The principle is straightforward: your tug your line and the popping cork attracts predators by creating a gurgling commotion that simulates surface feeding. The same goes for the clacking cork option comprised of a float flanked by noisy bead on a stem to which main line and leader are tied.
But while the principle remains simple, a handful of considerations merit consideration. (Here’s what we covered last time, if you need a refresher.)
Count the saltwater fish that do not like shrimp and you’ll have most of your fingers leftover. The fact that speckled trout, redfish, snook, flounder, sheepshead and black drum have their names on that list is a good thing. Pinfish, lizardfish, puffers, jack crevalle—not so much.
The constant trade-off finds anglers balancing the easy sale of live shrimp with the likelihood of weeding through the riff raff to find a few keepers. Get on a school of fired-up trout, a herd of reds or even a handful of snapping snook and the A-team will bully out the little guys.
Just know that those times are rare and shrimpin’ it will mean increasingly common bycatch as the weather warms.
Another drawback, tugging that cork as hard or as frequently as you can with artificials risks ripping the hook out of a delicate shrimp.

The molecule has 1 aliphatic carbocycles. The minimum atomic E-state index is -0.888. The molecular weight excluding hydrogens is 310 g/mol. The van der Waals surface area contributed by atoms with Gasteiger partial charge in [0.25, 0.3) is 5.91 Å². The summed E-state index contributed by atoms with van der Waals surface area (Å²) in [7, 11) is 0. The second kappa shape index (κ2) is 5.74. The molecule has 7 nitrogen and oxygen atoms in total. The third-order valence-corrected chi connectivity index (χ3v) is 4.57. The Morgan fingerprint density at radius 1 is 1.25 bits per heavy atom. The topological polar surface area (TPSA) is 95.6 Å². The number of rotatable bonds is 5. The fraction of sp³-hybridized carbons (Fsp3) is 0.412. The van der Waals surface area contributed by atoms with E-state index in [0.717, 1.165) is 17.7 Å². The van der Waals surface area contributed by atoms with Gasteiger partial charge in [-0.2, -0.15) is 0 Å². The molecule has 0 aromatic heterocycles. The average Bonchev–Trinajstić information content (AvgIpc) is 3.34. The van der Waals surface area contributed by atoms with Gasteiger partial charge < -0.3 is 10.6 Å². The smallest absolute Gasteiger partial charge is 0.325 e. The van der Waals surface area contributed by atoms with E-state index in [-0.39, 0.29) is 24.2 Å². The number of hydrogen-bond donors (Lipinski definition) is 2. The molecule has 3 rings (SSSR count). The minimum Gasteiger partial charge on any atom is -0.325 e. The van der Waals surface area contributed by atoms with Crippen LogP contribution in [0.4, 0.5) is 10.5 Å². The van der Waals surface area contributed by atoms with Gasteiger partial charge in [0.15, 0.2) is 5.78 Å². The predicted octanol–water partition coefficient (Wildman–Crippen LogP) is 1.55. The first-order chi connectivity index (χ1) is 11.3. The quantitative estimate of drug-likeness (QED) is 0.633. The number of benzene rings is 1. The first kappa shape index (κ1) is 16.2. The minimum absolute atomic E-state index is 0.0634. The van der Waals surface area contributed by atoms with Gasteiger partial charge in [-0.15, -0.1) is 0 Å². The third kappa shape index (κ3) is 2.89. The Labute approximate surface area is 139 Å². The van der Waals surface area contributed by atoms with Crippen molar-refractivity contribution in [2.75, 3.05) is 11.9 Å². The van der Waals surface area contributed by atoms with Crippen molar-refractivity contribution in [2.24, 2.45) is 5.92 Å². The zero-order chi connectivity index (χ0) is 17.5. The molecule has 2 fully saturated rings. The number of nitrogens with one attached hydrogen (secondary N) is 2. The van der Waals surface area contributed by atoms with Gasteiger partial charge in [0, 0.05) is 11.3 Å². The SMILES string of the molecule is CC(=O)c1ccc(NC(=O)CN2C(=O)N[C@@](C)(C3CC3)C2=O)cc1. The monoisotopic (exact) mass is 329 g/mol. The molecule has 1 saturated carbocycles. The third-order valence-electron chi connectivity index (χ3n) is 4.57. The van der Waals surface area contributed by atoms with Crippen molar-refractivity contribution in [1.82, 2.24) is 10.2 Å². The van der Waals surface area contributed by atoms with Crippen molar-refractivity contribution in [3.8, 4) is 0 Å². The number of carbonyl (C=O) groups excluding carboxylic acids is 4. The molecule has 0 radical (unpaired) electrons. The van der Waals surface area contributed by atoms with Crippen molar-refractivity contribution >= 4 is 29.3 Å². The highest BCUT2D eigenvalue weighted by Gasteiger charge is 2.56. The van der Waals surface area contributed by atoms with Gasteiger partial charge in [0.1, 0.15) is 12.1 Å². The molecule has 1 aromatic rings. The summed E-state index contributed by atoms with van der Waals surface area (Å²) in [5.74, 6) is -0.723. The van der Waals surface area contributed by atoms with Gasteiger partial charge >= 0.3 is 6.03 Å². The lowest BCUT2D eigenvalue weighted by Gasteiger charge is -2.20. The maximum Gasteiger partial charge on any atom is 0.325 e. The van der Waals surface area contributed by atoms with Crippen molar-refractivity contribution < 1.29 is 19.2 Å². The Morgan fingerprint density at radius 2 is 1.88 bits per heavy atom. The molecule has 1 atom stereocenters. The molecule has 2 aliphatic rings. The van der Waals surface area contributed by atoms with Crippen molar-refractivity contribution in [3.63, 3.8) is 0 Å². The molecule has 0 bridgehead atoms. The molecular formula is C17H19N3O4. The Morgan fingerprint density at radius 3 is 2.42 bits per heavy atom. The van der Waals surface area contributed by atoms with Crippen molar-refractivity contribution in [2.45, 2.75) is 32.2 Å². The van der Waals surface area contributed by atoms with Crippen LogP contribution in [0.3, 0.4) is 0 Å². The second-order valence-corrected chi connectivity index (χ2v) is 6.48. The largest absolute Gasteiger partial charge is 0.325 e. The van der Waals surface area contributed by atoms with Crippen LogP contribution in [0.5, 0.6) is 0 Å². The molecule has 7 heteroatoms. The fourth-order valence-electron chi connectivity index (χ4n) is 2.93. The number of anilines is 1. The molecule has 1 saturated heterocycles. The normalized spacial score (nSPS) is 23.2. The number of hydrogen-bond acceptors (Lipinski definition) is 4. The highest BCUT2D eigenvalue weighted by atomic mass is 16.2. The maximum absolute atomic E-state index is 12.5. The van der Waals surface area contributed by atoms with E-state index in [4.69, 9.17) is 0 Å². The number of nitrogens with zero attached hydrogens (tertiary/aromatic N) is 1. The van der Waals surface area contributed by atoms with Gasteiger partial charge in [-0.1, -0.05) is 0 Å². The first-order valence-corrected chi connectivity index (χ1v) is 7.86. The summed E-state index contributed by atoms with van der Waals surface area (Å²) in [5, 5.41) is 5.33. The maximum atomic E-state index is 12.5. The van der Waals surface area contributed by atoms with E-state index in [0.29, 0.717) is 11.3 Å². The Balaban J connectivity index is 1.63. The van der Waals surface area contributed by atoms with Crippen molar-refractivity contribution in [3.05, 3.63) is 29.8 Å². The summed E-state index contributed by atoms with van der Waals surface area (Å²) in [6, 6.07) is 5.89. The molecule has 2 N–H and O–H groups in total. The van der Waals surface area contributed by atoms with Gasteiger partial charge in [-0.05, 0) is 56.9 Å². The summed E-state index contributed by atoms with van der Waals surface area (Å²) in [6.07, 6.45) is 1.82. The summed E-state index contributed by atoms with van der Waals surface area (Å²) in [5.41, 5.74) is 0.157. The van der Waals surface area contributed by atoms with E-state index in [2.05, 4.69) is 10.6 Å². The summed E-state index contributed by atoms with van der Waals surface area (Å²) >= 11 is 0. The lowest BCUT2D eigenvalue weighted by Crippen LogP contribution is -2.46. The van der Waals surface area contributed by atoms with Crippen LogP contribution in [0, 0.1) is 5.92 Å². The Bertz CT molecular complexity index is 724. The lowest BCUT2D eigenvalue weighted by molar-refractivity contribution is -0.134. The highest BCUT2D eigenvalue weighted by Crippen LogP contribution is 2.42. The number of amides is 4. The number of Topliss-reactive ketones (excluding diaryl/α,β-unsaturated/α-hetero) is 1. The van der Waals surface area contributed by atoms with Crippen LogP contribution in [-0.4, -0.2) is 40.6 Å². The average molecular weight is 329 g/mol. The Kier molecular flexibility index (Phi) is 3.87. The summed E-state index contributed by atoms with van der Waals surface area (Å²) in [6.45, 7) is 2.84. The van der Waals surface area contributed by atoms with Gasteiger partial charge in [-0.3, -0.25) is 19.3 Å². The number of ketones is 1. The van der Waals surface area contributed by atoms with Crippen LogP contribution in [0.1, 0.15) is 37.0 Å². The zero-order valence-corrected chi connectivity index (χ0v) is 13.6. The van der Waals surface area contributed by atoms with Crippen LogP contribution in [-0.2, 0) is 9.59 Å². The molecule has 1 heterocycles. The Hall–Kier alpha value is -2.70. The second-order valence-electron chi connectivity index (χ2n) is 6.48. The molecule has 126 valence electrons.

Fooling fish with artificials is a lot easier below a popping cork, because any predator that responds to the surface commotion has displayed clear feeding interest. So when they arrive on the scene, the sight of a shrimp or baitfish imitator hopping and hanging vulnerably below usually closes the deal.
Pre-rigged shrimp such as a DOA, Vudu or Live Target make good choices, but a light jig head offers optimal versatility. In a matter of seconds, you can change from a shad tail, to a curly tail, to a soft jerk bait to a shrimp body (ex. Berkley Gulp!).
Experimentation is the key to dialing in the day’s preference, so make sure your crew throws several looks and adjust as patterns emerge.
A little lead in the lower end equals greater casting distance. If the model your using is unweighted, cinch a split shot to the leader below the cork, or onto the stem of a clacking cork rig.
Here’s a cool trick that Tampa Bay Guide Capt. Mike Anderson showed me several years ago: When shallow, clear water has the fish spooking from a full size popping cork, go with a small cigar float — the style secured with top and bottom line pegs. Using only the bottom peg to cinch the cork against your line leaves the top end open and that allows you to make lighter popping sounds with a smaller profile.